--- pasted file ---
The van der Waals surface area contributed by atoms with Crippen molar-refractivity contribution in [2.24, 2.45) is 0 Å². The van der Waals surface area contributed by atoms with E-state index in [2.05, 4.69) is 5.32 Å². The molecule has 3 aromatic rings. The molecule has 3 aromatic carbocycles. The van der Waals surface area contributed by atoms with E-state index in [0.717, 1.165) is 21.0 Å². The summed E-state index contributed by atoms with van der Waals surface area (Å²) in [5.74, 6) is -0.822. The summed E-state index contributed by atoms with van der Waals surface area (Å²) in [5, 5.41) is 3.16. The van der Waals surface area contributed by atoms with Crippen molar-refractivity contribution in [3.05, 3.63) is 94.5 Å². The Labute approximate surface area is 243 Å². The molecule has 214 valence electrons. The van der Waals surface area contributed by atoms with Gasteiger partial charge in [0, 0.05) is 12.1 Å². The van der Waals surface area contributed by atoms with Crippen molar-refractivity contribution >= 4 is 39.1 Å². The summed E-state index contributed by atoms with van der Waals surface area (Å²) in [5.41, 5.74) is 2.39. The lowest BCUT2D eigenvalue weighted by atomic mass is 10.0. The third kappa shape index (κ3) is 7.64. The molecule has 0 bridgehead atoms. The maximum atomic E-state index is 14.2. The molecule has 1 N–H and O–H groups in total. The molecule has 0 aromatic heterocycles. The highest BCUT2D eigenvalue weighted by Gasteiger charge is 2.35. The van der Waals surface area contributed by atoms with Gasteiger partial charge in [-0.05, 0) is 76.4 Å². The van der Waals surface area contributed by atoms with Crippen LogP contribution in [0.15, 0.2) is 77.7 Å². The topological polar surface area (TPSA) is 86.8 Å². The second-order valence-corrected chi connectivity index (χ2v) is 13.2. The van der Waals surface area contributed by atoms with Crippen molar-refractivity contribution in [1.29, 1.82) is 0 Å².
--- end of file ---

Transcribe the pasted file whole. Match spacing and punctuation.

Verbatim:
The van der Waals surface area contributed by atoms with Crippen molar-refractivity contribution in [2.24, 2.45) is 0 Å². The van der Waals surface area contributed by atoms with E-state index in [2.05, 4.69) is 5.32 Å². The molecule has 3 aromatic rings. The molecule has 3 aromatic carbocycles. The van der Waals surface area contributed by atoms with E-state index in [0.717, 1.165) is 21.0 Å². The summed E-state index contributed by atoms with van der Waals surface area (Å²) in [5.74, 6) is -0.822. The summed E-state index contributed by atoms with van der Waals surface area (Å²) in [5, 5.41) is 3.16. The van der Waals surface area contributed by atoms with Crippen molar-refractivity contribution in [3.05, 3.63) is 94.5 Å². The Labute approximate surface area is 243 Å². The molecule has 214 valence electrons. The van der Waals surface area contributed by atoms with Gasteiger partial charge in [0, 0.05) is 12.1 Å². The van der Waals surface area contributed by atoms with Crippen molar-refractivity contribution >= 4 is 39.1 Å². The summed E-state index contributed by atoms with van der Waals surface area (Å²) in [5.41, 5.74) is 2.39. The lowest BCUT2D eigenvalue weighted by atomic mass is 10.0. The third kappa shape index (κ3) is 7.64. The molecule has 0 bridgehead atoms. The maximum atomic E-state index is 14.2. The molecule has 1 N–H and O–H groups in total. The molecule has 0 aromatic heterocycles. The highest BCUT2D eigenvalue weighted by Gasteiger charge is 2.35. The van der Waals surface area contributed by atoms with Gasteiger partial charge in [-0.05, 0) is 76.4 Å². The van der Waals surface area contributed by atoms with Crippen LogP contribution in [0.15, 0.2) is 77.7 Å². The topological polar surface area (TPSA) is 86.8 Å². The second-order valence-corrected chi connectivity index (χ2v) is 13.2. The van der Waals surface area contributed by atoms with Crippen molar-refractivity contribution in [1.29, 1.82) is 0 Å².